THE Communities Secretary, Eric Pickles, said last week that the £5 million that the Government had put into the Near Neighbours scheme (News, 18 November 2011) was money “extremely well spent”.
Mr Pickles and the Archbishop of Canterbury attended an event organised by Near Neighbours at the Shri Vallabh Nidhi temple in Waltham Forest, on Thursday of last week. Four groups who had received grants from the scheme gave presentations about their work. They included a project that brought together Christians and Muslims to promote street safety, and an interfaith mentoring project.
“Our faith groups play a vital role in our communities with a strong tradition of giving back, improving the lives of those around them through practical action,” Mr Pickles said. “It’s great to hear from communities in East London that are taking up Near Neighbours with such enthusiasm.”
The Near Neighbours co-ordin-ator for East London, the Revd Tim Clapton, said that the scheme was “not just about making grants. It’s about inspiring new ideas and relationships, giving people of faith confidence to engage in new ways in their local community.”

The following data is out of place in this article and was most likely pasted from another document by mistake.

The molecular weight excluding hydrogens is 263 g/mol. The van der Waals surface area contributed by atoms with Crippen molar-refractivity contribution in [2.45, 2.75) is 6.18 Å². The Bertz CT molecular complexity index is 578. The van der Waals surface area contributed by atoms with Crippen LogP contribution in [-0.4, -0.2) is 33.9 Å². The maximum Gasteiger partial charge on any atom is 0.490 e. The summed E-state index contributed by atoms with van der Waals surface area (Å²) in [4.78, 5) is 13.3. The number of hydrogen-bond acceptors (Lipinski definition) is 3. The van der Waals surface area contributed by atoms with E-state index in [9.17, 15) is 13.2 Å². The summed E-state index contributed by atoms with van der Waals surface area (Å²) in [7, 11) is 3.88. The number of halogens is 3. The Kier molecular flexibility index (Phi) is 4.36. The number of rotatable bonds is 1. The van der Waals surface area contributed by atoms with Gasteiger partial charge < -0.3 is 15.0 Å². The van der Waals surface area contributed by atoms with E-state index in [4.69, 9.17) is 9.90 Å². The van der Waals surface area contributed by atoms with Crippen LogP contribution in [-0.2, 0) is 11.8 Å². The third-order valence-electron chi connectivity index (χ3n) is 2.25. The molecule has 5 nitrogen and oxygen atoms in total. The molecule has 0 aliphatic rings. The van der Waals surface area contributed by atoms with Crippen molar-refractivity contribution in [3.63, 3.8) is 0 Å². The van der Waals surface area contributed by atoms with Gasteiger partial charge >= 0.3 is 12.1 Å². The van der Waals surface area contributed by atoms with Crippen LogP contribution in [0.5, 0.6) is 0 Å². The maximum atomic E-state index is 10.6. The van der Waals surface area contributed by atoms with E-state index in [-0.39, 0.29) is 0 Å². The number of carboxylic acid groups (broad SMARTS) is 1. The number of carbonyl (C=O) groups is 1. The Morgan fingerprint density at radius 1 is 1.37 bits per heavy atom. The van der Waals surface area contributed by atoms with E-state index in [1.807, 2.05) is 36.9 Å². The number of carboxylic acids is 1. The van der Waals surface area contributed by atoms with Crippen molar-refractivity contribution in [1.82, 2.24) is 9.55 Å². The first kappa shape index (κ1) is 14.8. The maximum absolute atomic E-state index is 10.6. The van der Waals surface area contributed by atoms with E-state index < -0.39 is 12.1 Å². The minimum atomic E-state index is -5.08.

In an address to the meeting, the Archbishop of Canterbury defined a successful neighbourhood as one where the local community realised that “this environment doesn’t belong to any one of us”; but, instead, it was “everybody’s neighbourhood [and] everybody’s community, just as it is everyone’s world”.
He said that “the needs and hopes of our neighbour” should be seen as “not a burden, not a problem, but a gift. . . it’s when we see that gift in one another that the community really comes alive.”